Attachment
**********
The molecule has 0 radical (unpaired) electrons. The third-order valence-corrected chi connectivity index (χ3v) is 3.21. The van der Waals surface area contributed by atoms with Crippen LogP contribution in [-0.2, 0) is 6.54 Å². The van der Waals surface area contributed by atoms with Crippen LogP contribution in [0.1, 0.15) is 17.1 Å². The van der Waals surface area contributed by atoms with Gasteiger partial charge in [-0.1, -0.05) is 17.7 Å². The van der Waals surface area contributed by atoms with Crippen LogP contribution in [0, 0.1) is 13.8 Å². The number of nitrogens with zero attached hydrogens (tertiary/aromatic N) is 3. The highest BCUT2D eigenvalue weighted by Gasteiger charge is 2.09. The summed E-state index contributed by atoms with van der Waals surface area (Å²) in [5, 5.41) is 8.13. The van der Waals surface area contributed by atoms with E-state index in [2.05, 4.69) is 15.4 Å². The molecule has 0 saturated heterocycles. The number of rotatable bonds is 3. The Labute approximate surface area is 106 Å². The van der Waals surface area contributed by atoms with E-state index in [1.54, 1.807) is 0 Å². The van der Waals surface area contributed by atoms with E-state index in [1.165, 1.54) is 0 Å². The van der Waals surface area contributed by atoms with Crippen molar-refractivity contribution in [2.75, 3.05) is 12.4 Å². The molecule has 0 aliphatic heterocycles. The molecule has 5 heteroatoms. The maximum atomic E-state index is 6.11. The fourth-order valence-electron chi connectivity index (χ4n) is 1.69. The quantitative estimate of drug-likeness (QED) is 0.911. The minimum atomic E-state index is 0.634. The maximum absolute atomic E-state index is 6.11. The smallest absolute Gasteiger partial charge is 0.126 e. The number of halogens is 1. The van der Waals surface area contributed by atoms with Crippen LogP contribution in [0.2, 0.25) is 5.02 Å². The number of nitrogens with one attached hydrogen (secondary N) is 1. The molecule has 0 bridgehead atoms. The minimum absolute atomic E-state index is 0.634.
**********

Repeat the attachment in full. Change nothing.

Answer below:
The molecule has 0 radical (unpaired) electrons. The third-order valence-corrected chi connectivity index (χ3v) is 3.21. The van der Waals surface area contributed by atoms with Crippen LogP contribution in [-0.2, 0) is 6.54 Å². The van der Waals surface area contributed by atoms with Crippen LogP contribution in [0.1, 0.15) is 17.1 Å². The van der Waals surface area contributed by atoms with Gasteiger partial charge in [-0.1, -0.05) is 17.7 Å². The van der Waals surface area contributed by atoms with Crippen LogP contribution in [0, 0.1) is 13.8 Å². The number of nitrogens with zero attached hydrogens (tertiary/aromatic N) is 3. The highest BCUT2D eigenvalue weighted by Gasteiger charge is 2.09. The summed E-state index contributed by atoms with van der Waals surface area (Å²) in [5, 5.41) is 8.13. The van der Waals surface area contributed by atoms with E-state index in [2.05, 4.69) is 15.4 Å². The molecule has 0 saturated heterocycles. The number of rotatable bonds is 3. The Labute approximate surface area is 106 Å². The van der Waals surface area contributed by atoms with E-state index in [1.54, 1.807) is 0 Å². The van der Waals surface area contributed by atoms with E-state index in [1.165, 1.54) is 0 Å². The van der Waals surface area contributed by atoms with Crippen molar-refractivity contribution in [2.75, 3.05) is 12.4 Å². The molecule has 0 aliphatic heterocycles. The molecule has 5 heteroatoms. The maximum atomic E-state index is 6.11. The fourth-order valence-electron chi connectivity index (χ4n) is 1.69. The quantitative estimate of drug-likeness (QED) is 0.911. The minimum atomic E-state index is 0.634. The maximum absolute atomic E-state index is 6.11. The smallest absolute Gasteiger partial charge is 0.126 e. The number of halogens is 1. The van der Waals surface area contributed by atoms with Crippen LogP contribution in [0.2, 0.25) is 5.02 Å². The number of nitrogens with one attached hydrogen (secondary N) is 1. The molecule has 0 bridgehead atoms. The minimum absolute atomic E-state index is 0.634.